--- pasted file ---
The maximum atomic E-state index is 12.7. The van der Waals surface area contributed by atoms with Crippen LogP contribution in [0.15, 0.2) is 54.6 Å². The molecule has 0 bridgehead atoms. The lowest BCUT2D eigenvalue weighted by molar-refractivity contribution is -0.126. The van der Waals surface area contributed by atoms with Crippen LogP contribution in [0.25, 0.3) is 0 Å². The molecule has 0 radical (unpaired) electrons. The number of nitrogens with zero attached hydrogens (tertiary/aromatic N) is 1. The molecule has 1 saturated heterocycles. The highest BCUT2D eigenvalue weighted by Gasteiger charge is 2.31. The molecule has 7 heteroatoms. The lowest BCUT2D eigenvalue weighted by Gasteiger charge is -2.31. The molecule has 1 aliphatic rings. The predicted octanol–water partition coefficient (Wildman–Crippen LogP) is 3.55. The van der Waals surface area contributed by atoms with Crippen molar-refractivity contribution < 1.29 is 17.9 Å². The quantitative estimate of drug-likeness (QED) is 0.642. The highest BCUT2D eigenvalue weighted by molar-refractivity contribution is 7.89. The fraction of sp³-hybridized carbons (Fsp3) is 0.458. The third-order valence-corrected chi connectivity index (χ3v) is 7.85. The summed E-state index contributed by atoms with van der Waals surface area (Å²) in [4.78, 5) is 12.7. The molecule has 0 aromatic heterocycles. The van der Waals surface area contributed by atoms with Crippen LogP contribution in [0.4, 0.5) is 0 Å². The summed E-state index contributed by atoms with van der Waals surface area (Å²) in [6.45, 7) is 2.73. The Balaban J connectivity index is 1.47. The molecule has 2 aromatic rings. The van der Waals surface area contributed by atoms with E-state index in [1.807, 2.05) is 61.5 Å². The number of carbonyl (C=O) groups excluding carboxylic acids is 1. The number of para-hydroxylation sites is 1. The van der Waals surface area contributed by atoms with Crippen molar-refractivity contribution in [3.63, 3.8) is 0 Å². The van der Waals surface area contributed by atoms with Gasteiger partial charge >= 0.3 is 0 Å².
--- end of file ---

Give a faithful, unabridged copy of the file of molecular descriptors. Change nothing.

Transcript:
The maximum atomic E-state index is 12.7. The van der Waals surface area contributed by atoms with Crippen LogP contribution in [0.15, 0.2) is 54.6 Å². The molecule has 0 bridgehead atoms. The lowest BCUT2D eigenvalue weighted by molar-refractivity contribution is -0.126. The van der Waals surface area contributed by atoms with Crippen LogP contribution in [0.25, 0.3) is 0 Å². The molecule has 0 radical (unpaired) electrons. The number of nitrogens with zero attached hydrogens (tertiary/aromatic N) is 1. The molecule has 1 saturated heterocycles. The highest BCUT2D eigenvalue weighted by Gasteiger charge is 2.31. The molecule has 7 heteroatoms. The lowest BCUT2D eigenvalue weighted by Gasteiger charge is -2.31. The molecule has 1 aliphatic rings. The predicted octanol–water partition coefficient (Wildman–Crippen LogP) is 3.55. The van der Waals surface area contributed by atoms with Crippen molar-refractivity contribution < 1.29 is 17.9 Å². The quantitative estimate of drug-likeness (QED) is 0.642. The highest BCUT2D eigenvalue weighted by molar-refractivity contribution is 7.89. The fraction of sp³-hybridized carbons (Fsp3) is 0.458. The third-order valence-corrected chi connectivity index (χ3v) is 7.85. The summed E-state index contributed by atoms with van der Waals surface area (Å²) in [4.78, 5) is 12.7. The molecule has 0 aromatic heterocycles. The van der Waals surface area contributed by atoms with Crippen LogP contribution in [0.4, 0.5) is 0 Å². The summed E-state index contributed by atoms with van der Waals surface area (Å²) in [6.45, 7) is 2.73. The Balaban J connectivity index is 1.47. The molecule has 2 aromatic rings. The van der Waals surface area contributed by atoms with E-state index in [1.807, 2.05) is 61.5 Å². The number of carbonyl (C=O) groups excluding carboxylic acids is 1. The number of para-hydroxylation sites is 1. The van der Waals surface area contributed by atoms with Crippen molar-refractivity contribution in [3.63, 3.8) is 0 Å². The van der Waals surface area contributed by atoms with Gasteiger partial charge >= 0.3 is 0 Å².